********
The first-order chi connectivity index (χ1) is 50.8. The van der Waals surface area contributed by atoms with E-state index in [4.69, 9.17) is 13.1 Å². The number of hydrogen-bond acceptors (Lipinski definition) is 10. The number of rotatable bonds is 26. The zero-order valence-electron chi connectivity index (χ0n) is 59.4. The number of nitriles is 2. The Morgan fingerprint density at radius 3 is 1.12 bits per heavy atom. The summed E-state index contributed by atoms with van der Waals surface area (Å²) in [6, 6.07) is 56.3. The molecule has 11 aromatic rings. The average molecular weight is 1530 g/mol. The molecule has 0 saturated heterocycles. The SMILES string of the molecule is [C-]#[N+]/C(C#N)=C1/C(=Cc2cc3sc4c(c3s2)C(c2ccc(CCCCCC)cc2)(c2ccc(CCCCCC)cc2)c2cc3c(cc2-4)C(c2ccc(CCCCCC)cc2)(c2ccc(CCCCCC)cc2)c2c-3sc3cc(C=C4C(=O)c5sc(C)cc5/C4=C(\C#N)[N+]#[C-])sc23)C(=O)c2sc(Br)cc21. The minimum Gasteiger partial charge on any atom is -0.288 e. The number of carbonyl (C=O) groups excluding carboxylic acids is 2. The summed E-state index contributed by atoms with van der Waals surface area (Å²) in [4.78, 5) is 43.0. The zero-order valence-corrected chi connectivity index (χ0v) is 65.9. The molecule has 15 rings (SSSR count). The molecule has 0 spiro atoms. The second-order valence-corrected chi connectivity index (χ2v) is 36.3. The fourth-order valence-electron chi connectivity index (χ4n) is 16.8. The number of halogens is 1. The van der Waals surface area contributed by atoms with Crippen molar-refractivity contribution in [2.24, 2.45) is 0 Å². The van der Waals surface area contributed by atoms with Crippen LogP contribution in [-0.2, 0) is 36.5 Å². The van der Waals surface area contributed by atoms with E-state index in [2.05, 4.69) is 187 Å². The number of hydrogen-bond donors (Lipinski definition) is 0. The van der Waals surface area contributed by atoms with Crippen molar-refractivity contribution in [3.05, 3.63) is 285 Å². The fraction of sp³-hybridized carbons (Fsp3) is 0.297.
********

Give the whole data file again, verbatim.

The first-order chi connectivity index (χ1) is 50.8. The van der Waals surface area contributed by atoms with E-state index in [4.69, 9.17) is 13.1 Å². The number of hydrogen-bond acceptors (Lipinski definition) is 10. The number of rotatable bonds is 26. The zero-order valence-electron chi connectivity index (χ0n) is 59.4. The number of nitriles is 2. The Morgan fingerprint density at radius 3 is 1.12 bits per heavy atom. The summed E-state index contributed by atoms with van der Waals surface area (Å²) in [6, 6.07) is 56.3. The molecule has 11 aromatic rings. The average molecular weight is 1530 g/mol. The molecule has 0 saturated heterocycles. The SMILES string of the molecule is [C-]#[N+]/C(C#N)=C1/C(=Cc2cc3sc4c(c3s2)C(c2ccc(CCCCCC)cc2)(c2ccc(CCCCCC)cc2)c2cc3c(cc2-4)C(c2ccc(CCCCCC)cc2)(c2ccc(CCCCCC)cc2)c2c-3sc3cc(C=C4C(=O)c5sc(C)cc5/C4=C(\C#N)[N+]#[C-])sc23)C(=O)c2sc(Br)cc21. The minimum Gasteiger partial charge on any atom is -0.288 e. The number of carbonyl (C=O) groups excluding carboxylic acids is 2. The summed E-state index contributed by atoms with van der Waals surface area (Å²) in [4.78, 5) is 43.0. The zero-order valence-corrected chi connectivity index (χ0v) is 65.9. The molecule has 15 rings (SSSR count). The molecule has 0 spiro atoms. The second-order valence-corrected chi connectivity index (χ2v) is 36.3. The fourth-order valence-electron chi connectivity index (χ4n) is 16.8. The number of halogens is 1. The van der Waals surface area contributed by atoms with Crippen molar-refractivity contribution in [2.24, 2.45) is 0 Å². The van der Waals surface area contributed by atoms with Crippen LogP contribution in [-0.2, 0) is 36.5 Å². The van der Waals surface area contributed by atoms with E-state index in [2.05, 4.69) is 187 Å². The number of hydrogen-bond donors (Lipinski definition) is 0. The van der Waals surface area contributed by atoms with Crippen molar-refractivity contribution in [3.05, 3.63) is 285 Å². The fraction of sp³-hybridized carbons (Fsp3) is 0.297.